Giardia is one of those illnesses that is unforgettable for pet owners once they have experienced it with their pet. Today, here on the Leesville Animal Hospital blog we want to talk a little bit about this parasite for those of you who have not experienced it first hand.
Giardia and Your Pet
What is Giardia?
Giardia is a parasite that can infect humans, dogs, cats and a wide range of other animals as well.
Can I Catch Giardia From My Dog or Cat?
This microscopic intestinal parasite is most commonly seen in humans, dogs, and cats, however, and the strain that affects humans usually differs from that which affects our pets. With that said, there is a small possibility of contracting this parasite from a pet so it is important to get your pet treated as soon as possible and to maintain good hygiene in the meantime.
How is Giardia Spread?
Giardia is spread through contact with the infected feces of carriers of the parasite. Once the parasite is ingested an individual, dog or cat soon exhibits symptoms.
Puppies and kittens, as well as young children, are more susceptible to infection by the giardia parasite. Some of the most common methods of contracting the giardia parasite include:
– Drinking from infected lake, pond or stream water.
– Playing in soil that has been contaminated.
– Coming in to direct contact with infected feces.
Preventing the Spread of Giardia
It is important to minimize the risk of spreading the giardia parasite if your pet becomes infected. Some ideas to help to reduce the chance that giardia will spread include:
– Wash your hands frequently and thoroughly.
– Always wear gloves when gardening or use a clean barrier when picking up after your infected pet.
– Regularly clean and disinfect items that your pet uses frequently.
– Quarantine a section of your yard for infected pets to urinate and defecate to prevent the spread of the parasite to healthy pets and family members.
REMEMBER: Giardia can survive in 39.2ºF soil for up to 7 weeks and in 77ºF soil for a week! In the water below 50ºF, it can survive for 1 to 3 months and in water 50ºF or above that lifespan is diminished accordingly.
Symptoms of Infection
There are a number of symptoms associated with Giardia infection, these include:
– Diarrhea which carries with it a terrible smell.
– A greenish tint to your pet’s diarrhea.
– Hints of blood in your pet’s diarrhea.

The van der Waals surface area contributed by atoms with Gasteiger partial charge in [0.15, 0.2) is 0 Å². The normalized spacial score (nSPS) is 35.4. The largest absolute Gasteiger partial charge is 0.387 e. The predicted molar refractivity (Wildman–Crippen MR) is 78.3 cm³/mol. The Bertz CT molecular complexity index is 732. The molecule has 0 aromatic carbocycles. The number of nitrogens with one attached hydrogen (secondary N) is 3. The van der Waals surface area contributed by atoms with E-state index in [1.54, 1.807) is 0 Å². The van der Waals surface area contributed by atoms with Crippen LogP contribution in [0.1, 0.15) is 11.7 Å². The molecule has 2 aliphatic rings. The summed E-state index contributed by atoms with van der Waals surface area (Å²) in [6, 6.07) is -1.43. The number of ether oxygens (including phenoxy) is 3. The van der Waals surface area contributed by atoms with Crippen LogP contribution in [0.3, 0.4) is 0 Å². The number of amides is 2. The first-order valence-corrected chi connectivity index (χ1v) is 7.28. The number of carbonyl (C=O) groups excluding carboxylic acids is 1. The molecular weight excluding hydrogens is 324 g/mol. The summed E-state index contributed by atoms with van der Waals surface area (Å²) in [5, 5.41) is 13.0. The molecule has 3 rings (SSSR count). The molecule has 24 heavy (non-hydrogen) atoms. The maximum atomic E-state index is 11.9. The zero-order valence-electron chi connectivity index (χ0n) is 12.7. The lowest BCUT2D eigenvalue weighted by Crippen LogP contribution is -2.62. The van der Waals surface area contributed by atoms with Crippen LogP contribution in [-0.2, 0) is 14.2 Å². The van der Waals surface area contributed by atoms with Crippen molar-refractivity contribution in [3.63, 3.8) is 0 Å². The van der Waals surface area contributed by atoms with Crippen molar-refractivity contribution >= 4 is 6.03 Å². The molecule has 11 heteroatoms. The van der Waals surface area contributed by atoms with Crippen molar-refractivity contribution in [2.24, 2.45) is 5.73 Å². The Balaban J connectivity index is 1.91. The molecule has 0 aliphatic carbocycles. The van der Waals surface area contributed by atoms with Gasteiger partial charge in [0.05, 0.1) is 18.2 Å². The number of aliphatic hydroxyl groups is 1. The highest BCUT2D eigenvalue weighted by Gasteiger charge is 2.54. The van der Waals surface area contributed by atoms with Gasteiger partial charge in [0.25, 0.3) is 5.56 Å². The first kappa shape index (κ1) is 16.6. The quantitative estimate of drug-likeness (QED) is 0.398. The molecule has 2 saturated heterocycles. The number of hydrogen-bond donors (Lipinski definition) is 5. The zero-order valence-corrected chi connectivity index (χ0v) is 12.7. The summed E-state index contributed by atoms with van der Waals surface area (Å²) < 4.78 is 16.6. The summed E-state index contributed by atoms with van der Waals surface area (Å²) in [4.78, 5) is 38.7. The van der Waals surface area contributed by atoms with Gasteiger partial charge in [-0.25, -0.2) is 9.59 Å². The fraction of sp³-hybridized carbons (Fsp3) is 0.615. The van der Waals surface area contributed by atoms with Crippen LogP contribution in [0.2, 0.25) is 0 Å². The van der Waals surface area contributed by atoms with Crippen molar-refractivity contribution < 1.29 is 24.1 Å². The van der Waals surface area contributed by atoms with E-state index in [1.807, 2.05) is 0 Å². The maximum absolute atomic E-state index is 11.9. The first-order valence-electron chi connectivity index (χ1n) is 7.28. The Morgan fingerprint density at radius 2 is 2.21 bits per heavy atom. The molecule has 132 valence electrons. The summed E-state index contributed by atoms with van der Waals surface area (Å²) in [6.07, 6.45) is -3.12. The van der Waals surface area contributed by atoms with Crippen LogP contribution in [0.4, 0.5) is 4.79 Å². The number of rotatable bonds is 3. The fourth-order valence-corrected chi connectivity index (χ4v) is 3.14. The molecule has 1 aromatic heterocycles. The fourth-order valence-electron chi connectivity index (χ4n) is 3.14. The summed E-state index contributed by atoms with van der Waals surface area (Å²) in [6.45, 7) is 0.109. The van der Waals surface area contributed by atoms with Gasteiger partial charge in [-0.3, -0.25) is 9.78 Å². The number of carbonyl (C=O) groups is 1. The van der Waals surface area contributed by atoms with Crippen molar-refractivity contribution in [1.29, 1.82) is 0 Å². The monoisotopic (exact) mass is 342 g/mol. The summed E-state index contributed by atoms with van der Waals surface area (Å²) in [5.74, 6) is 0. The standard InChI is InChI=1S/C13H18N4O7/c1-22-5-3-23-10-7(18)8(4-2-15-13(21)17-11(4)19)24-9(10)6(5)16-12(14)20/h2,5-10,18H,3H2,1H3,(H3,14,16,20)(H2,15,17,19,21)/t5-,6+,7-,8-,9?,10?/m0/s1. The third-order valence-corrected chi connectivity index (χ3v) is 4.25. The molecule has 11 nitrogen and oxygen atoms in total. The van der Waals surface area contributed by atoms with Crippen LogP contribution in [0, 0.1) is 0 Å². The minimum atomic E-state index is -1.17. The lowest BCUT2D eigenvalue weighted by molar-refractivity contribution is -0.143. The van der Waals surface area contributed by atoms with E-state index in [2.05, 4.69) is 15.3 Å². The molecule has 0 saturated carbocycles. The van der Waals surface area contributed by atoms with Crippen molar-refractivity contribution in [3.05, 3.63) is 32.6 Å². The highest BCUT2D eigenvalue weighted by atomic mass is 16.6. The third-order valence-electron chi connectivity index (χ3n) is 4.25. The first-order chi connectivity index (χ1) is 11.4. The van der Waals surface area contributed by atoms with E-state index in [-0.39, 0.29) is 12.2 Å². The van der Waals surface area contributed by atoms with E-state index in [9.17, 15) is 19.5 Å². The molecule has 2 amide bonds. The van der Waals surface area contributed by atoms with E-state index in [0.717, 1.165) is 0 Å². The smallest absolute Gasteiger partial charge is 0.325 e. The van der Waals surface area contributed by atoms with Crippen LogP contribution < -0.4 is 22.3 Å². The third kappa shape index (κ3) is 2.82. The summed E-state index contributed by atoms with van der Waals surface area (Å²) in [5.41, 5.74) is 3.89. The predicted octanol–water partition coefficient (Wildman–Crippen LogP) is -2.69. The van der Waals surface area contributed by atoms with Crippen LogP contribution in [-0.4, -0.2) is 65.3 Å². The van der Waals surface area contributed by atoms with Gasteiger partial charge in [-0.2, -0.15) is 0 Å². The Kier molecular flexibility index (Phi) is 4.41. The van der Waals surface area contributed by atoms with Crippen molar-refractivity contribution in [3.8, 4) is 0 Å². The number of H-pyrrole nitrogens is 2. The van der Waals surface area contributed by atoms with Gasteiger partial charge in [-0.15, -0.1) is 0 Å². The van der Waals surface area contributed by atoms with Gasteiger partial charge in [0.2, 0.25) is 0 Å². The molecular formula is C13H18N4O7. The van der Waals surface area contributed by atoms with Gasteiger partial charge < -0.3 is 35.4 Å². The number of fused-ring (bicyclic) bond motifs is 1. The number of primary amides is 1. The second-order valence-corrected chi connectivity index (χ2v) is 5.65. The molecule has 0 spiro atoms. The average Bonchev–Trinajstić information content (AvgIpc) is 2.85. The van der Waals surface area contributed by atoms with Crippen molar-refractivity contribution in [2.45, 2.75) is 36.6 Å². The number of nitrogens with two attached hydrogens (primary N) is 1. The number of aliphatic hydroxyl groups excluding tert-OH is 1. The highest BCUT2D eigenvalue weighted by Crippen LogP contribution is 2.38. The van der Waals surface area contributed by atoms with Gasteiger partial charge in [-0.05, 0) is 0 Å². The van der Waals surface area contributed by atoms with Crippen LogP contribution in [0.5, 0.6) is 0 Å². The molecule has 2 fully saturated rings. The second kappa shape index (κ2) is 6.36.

– Visible mucous in your pet’s diarrhea.
– Weight loss if symptoms persist.
– Lethargy or reduced activity level.
Is Giardia Dangerous for my Pet?
Giardia is generally not a life-threatening condition; however, it is one that should be addressed by your pet’s veterinarian. If you have a young immature pet that shows signs of infection, however, then the condition could prove to be fatal quite quickly without medical intervention.
How is Giardia Treated?
Giardia cannot be diagnosed by anyone other than a professional veterinarian. In order to diagnose infection, your vet will take a fecal sample to check for the presence of giardia cell proteins or tiny cysts that are present with infection. Occasionally veterinarians will also take a blood sample and perform a “SNAP test” designed to detect giardia antigens.
If your veterinarian finds that your dog’s symptoms are consistent with giardia and/or their testing provides proof of infection they will begin a course of treatment. Most commonly infected pets are prescribed a course of antibiotics or anti-parasitic drugs or a combination of both. Treatment courses generally last for five to seven days.
Depending on how severe your pets giardia infection is, your pets overall health and complications that are arising from symptoms, your vet may prescribe additional treatments. One of the most common “additional treatments” for young animals is an IV of fluids to reduce the effects of dehydration.
Can My Dog or Cat Die From Giardia?
Yes, your dog or cat can die from giardia but it is unlikely if you consult a veterinarian as soon as you notice symptoms in your pet. In some cases, such as with older pets, immuno-compromised pets and very young pets, the infection can simply contribute to too much stress within the body and cause it to shut down. This is not the most common outcome of giardia infection, however.